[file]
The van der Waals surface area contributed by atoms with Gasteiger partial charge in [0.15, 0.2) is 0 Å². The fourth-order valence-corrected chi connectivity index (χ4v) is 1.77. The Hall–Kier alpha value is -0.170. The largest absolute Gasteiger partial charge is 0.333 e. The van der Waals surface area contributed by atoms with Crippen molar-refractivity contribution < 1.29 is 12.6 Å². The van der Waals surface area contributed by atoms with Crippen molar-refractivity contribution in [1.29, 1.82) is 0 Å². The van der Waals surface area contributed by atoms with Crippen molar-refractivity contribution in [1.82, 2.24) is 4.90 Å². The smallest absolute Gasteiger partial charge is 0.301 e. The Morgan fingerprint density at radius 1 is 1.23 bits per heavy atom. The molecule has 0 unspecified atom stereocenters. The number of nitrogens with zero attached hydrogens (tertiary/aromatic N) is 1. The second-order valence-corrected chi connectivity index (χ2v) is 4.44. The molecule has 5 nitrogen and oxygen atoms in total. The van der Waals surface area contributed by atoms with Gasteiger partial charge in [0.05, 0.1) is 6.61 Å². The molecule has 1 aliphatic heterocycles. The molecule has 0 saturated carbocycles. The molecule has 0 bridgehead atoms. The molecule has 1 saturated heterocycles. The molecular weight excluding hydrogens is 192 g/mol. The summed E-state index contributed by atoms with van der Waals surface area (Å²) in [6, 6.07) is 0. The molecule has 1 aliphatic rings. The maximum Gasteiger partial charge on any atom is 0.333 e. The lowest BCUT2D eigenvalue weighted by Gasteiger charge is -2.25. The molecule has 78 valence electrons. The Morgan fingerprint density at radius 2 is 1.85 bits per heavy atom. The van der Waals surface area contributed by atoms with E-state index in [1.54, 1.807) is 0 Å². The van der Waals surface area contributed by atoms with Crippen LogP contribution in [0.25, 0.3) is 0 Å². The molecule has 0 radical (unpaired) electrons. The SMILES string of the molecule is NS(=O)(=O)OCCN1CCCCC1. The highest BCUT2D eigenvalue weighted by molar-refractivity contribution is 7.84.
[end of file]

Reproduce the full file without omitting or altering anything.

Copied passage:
The van der Waals surface area contributed by atoms with Gasteiger partial charge in [0.15, 0.2) is 0 Å². The fourth-order valence-corrected chi connectivity index (χ4v) is 1.77. The Hall–Kier alpha value is -0.170. The largest absolute Gasteiger partial charge is 0.333 e. The van der Waals surface area contributed by atoms with Crippen molar-refractivity contribution < 1.29 is 12.6 Å². The van der Waals surface area contributed by atoms with Crippen molar-refractivity contribution in [1.29, 1.82) is 0 Å². The van der Waals surface area contributed by atoms with Crippen molar-refractivity contribution in [1.82, 2.24) is 4.90 Å². The smallest absolute Gasteiger partial charge is 0.301 e. The Morgan fingerprint density at radius 1 is 1.23 bits per heavy atom. The molecule has 0 unspecified atom stereocenters. The number of nitrogens with zero attached hydrogens (tertiary/aromatic N) is 1. The second-order valence-corrected chi connectivity index (χ2v) is 4.44. The molecule has 5 nitrogen and oxygen atoms in total. The van der Waals surface area contributed by atoms with Gasteiger partial charge in [0.05, 0.1) is 6.61 Å². The molecule has 1 aliphatic heterocycles. The molecule has 0 saturated carbocycles. The molecule has 0 bridgehead atoms. The molecule has 1 saturated heterocycles. The molecular weight excluding hydrogens is 192 g/mol. The summed E-state index contributed by atoms with van der Waals surface area (Å²) in [6, 6.07) is 0. The molecule has 1 aliphatic rings. The maximum Gasteiger partial charge on any atom is 0.333 e. The lowest BCUT2D eigenvalue weighted by Gasteiger charge is -2.25. The molecule has 78 valence electrons. The Morgan fingerprint density at radius 2 is 1.85 bits per heavy atom. The van der Waals surface area contributed by atoms with E-state index in [1.54, 1.807) is 0 Å². The van der Waals surface area contributed by atoms with Crippen LogP contribution in [0.25, 0.3) is 0 Å². The molecule has 0 radical (unpaired) electrons. The SMILES string of the molecule is NS(=O)(=O)OCCN1CCCCC1. The highest BCUT2D eigenvalue weighted by molar-refractivity contribution is 7.84.